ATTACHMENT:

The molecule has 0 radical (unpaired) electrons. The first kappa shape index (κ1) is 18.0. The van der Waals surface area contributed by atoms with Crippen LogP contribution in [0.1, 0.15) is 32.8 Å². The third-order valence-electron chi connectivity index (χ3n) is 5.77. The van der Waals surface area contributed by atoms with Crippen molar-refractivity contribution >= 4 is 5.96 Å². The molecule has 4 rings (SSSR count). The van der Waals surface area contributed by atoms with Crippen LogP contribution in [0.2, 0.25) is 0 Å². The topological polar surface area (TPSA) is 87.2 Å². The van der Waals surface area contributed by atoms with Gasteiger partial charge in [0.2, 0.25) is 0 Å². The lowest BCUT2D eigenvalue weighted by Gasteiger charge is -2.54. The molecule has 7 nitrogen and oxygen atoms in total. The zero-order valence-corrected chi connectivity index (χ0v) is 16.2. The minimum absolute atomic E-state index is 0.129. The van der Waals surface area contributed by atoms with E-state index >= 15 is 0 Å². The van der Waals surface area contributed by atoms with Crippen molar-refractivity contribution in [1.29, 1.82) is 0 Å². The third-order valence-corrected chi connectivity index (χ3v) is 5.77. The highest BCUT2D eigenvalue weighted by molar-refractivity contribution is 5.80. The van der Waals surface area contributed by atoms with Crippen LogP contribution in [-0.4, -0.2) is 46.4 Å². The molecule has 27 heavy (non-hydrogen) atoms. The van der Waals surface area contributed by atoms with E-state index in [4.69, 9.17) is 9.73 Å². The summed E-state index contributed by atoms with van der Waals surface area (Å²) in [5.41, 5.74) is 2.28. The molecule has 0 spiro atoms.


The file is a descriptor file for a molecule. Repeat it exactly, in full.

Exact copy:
The molecule has 0 radical (unpaired) electrons. The first kappa shape index (κ1) is 18.0. The van der Waals surface area contributed by atoms with Crippen LogP contribution in [0.1, 0.15) is 32.8 Å². The third-order valence-electron chi connectivity index (χ3n) is 5.77. The van der Waals surface area contributed by atoms with Crippen molar-refractivity contribution >= 4 is 5.96 Å². The molecule has 4 rings (SSSR count). The van der Waals surface area contributed by atoms with Crippen LogP contribution in [0.2, 0.25) is 0 Å². The topological polar surface area (TPSA) is 87.2 Å². The van der Waals surface area contributed by atoms with Gasteiger partial charge in [0.2, 0.25) is 0 Å². The lowest BCUT2D eigenvalue weighted by Gasteiger charge is -2.54. The molecule has 7 nitrogen and oxygen atoms in total. The zero-order valence-corrected chi connectivity index (χ0v) is 16.2. The minimum absolute atomic E-state index is 0.129. The van der Waals surface area contributed by atoms with E-state index >= 15 is 0 Å². The van der Waals surface area contributed by atoms with Crippen molar-refractivity contribution in [1.29, 1.82) is 0 Å². The third-order valence-corrected chi connectivity index (χ3v) is 5.77. The highest BCUT2D eigenvalue weighted by molar-refractivity contribution is 5.80. The van der Waals surface area contributed by atoms with Crippen LogP contribution in [-0.4, -0.2) is 46.4 Å². The molecule has 27 heavy (non-hydrogen) atoms. The van der Waals surface area contributed by atoms with E-state index in [4.69, 9.17) is 9.73 Å². The summed E-state index contributed by atoms with van der Waals surface area (Å²) in [5.41, 5.74) is 2.28. The molecule has 0 spiro atoms.